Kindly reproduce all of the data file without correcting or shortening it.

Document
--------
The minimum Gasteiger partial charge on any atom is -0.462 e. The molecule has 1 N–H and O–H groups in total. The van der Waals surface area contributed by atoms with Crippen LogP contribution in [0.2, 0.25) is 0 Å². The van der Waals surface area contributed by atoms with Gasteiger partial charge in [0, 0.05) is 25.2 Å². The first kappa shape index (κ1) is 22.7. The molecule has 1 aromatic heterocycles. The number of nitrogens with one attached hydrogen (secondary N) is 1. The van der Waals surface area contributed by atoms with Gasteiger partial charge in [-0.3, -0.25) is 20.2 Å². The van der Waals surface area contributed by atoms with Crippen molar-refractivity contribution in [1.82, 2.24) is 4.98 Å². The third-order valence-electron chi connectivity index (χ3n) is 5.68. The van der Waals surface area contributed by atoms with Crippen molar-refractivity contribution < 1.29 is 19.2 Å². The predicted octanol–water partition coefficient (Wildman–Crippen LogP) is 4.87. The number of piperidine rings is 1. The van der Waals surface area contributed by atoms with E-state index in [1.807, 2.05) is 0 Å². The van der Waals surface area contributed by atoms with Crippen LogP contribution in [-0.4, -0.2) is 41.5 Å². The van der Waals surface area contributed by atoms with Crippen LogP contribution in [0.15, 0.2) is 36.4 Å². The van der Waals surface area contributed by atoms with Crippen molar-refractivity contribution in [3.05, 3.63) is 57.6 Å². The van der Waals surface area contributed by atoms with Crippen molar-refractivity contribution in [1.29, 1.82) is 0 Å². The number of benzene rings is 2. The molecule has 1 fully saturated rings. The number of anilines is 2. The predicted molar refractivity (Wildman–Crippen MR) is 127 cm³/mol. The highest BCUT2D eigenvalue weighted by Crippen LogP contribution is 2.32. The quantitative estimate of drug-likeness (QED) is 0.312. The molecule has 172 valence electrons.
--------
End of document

The minimum Gasteiger partial charge on any atom is -0.462 e. The molecule has 1 N–H and O–H groups in total. The van der Waals surface area contributed by atoms with Crippen LogP contribution in [0.2, 0.25) is 0 Å². The van der Waals surface area contributed by atoms with Gasteiger partial charge in [0, 0.05) is 25.2 Å². The first kappa shape index (κ1) is 22.7. The molecule has 1 aromatic heterocycles. The number of nitrogens with one attached hydrogen (secondary N) is 1. The van der Waals surface area contributed by atoms with Gasteiger partial charge in [-0.3, -0.25) is 20.2 Å². The van der Waals surface area contributed by atoms with Crippen molar-refractivity contribution in [1.82, 2.24) is 4.98 Å². The third-order valence-electron chi connectivity index (χ3n) is 5.68. The van der Waals surface area contributed by atoms with Crippen molar-refractivity contribution < 1.29 is 19.2 Å². The predicted octanol–water partition coefficient (Wildman–Crippen LogP) is 4.87. The number of piperidine rings is 1. The van der Waals surface area contributed by atoms with E-state index in [1.807, 2.05) is 0 Å². The van der Waals surface area contributed by atoms with Crippen LogP contribution in [-0.4, -0.2) is 41.5 Å². The van der Waals surface area contributed by atoms with Crippen LogP contribution in [0.15, 0.2) is 36.4 Å². The van der Waals surface area contributed by atoms with Crippen molar-refractivity contribution in [3.05, 3.63) is 57.6 Å². The van der Waals surface area contributed by atoms with Crippen molar-refractivity contribution in [1.29, 1.82) is 0 Å². The number of benzene rings is 2. The molecule has 1 fully saturated rings. The number of anilines is 2. The predicted molar refractivity (Wildman–Crippen MR) is 127 cm³/mol. The highest BCUT2D eigenvalue weighted by Crippen LogP contribution is 2.32. The quantitative estimate of drug-likeness (QED) is 0.312. The molecule has 172 valence electrons.